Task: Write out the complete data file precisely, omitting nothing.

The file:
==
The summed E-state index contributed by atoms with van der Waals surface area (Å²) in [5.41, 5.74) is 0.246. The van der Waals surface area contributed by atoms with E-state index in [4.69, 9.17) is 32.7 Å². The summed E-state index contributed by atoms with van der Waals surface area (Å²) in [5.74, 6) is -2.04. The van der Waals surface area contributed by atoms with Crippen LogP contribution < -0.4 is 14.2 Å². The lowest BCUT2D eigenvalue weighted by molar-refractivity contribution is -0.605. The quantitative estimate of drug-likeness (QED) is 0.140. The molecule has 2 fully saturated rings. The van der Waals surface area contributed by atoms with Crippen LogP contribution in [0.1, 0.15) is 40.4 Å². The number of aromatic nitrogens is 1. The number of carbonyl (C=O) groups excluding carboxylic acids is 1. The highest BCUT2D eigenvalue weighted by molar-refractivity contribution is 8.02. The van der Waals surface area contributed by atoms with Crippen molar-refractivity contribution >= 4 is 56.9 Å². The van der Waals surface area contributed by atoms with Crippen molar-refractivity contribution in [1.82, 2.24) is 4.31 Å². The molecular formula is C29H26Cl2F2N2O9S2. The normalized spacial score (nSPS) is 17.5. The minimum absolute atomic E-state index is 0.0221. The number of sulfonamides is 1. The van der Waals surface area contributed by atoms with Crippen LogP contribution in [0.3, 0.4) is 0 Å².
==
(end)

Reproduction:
The summed E-state index contributed by atoms with van der Waals surface area (Å²) in [5.41, 5.74) is 0.246. The van der Waals surface area contributed by atoms with E-state index in [4.69, 9.17) is 32.7 Å². The summed E-state index contributed by atoms with van der Waals surface area (Å²) in [5.74, 6) is -2.04. The van der Waals surface area contributed by atoms with Crippen LogP contribution < -0.4 is 14.2 Å². The lowest BCUT2D eigenvalue weighted by molar-refractivity contribution is -0.605. The quantitative estimate of drug-likeness (QED) is 0.140. The molecule has 2 fully saturated rings. The van der Waals surface area contributed by atoms with Crippen LogP contribution in [0.1, 0.15) is 40.4 Å². The number of aromatic nitrogens is 1. The number of carbonyl (C=O) groups excluding carboxylic acids is 1. The highest BCUT2D eigenvalue weighted by molar-refractivity contribution is 8.02. The van der Waals surface area contributed by atoms with Crippen molar-refractivity contribution >= 4 is 56.9 Å². The van der Waals surface area contributed by atoms with Crippen molar-refractivity contribution in [1.82, 2.24) is 4.31 Å². The molecular formula is C29H26Cl2F2N2O9S2. The normalized spacial score (nSPS) is 17.5. The minimum absolute atomic E-state index is 0.0221. The number of sulfonamides is 1. The van der Waals surface area contributed by atoms with Crippen LogP contribution in [0.3, 0.4) is 0 Å².